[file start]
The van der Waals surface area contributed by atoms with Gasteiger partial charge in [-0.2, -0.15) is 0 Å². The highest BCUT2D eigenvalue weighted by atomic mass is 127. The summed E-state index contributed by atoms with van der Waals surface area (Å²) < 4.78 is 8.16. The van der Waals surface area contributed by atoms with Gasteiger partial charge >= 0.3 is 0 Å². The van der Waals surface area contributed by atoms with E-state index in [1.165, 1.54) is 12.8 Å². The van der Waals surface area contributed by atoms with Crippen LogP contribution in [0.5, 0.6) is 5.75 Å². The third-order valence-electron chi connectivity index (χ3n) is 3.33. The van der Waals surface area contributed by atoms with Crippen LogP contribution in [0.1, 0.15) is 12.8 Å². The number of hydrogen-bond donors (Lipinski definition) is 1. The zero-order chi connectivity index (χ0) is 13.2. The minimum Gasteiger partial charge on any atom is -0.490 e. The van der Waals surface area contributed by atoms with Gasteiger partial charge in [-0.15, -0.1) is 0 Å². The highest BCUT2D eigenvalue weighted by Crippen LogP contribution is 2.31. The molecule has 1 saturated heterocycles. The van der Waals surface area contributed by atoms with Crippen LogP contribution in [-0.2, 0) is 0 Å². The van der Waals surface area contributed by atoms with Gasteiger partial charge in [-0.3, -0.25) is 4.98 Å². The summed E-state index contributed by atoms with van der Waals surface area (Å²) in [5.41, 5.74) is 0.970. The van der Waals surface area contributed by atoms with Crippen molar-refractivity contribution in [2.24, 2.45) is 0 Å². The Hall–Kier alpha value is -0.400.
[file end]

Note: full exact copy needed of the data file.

The van der Waals surface area contributed by atoms with Gasteiger partial charge in [-0.2, -0.15) is 0 Å². The highest BCUT2D eigenvalue weighted by atomic mass is 127. The summed E-state index contributed by atoms with van der Waals surface area (Å²) < 4.78 is 8.16. The van der Waals surface area contributed by atoms with Gasteiger partial charge >= 0.3 is 0 Å². The van der Waals surface area contributed by atoms with E-state index in [1.165, 1.54) is 12.8 Å². The van der Waals surface area contributed by atoms with Crippen LogP contribution in [0.5, 0.6) is 5.75 Å². The third-order valence-electron chi connectivity index (χ3n) is 3.33. The van der Waals surface area contributed by atoms with Crippen LogP contribution in [0.1, 0.15) is 12.8 Å². The number of hydrogen-bond donors (Lipinski definition) is 1. The zero-order chi connectivity index (χ0) is 13.2. The minimum Gasteiger partial charge on any atom is -0.490 e. The van der Waals surface area contributed by atoms with Gasteiger partial charge in [-0.15, -0.1) is 0 Å². The highest BCUT2D eigenvalue weighted by Crippen LogP contribution is 2.31. The molecule has 1 saturated heterocycles. The van der Waals surface area contributed by atoms with Crippen LogP contribution in [-0.2, 0) is 0 Å². The van der Waals surface area contributed by atoms with Gasteiger partial charge in [-0.3, -0.25) is 4.98 Å². The summed E-state index contributed by atoms with van der Waals surface area (Å²) in [5.41, 5.74) is 0.970. The van der Waals surface area contributed by atoms with Crippen molar-refractivity contribution in [2.24, 2.45) is 0 Å². The Hall–Kier alpha value is -0.400.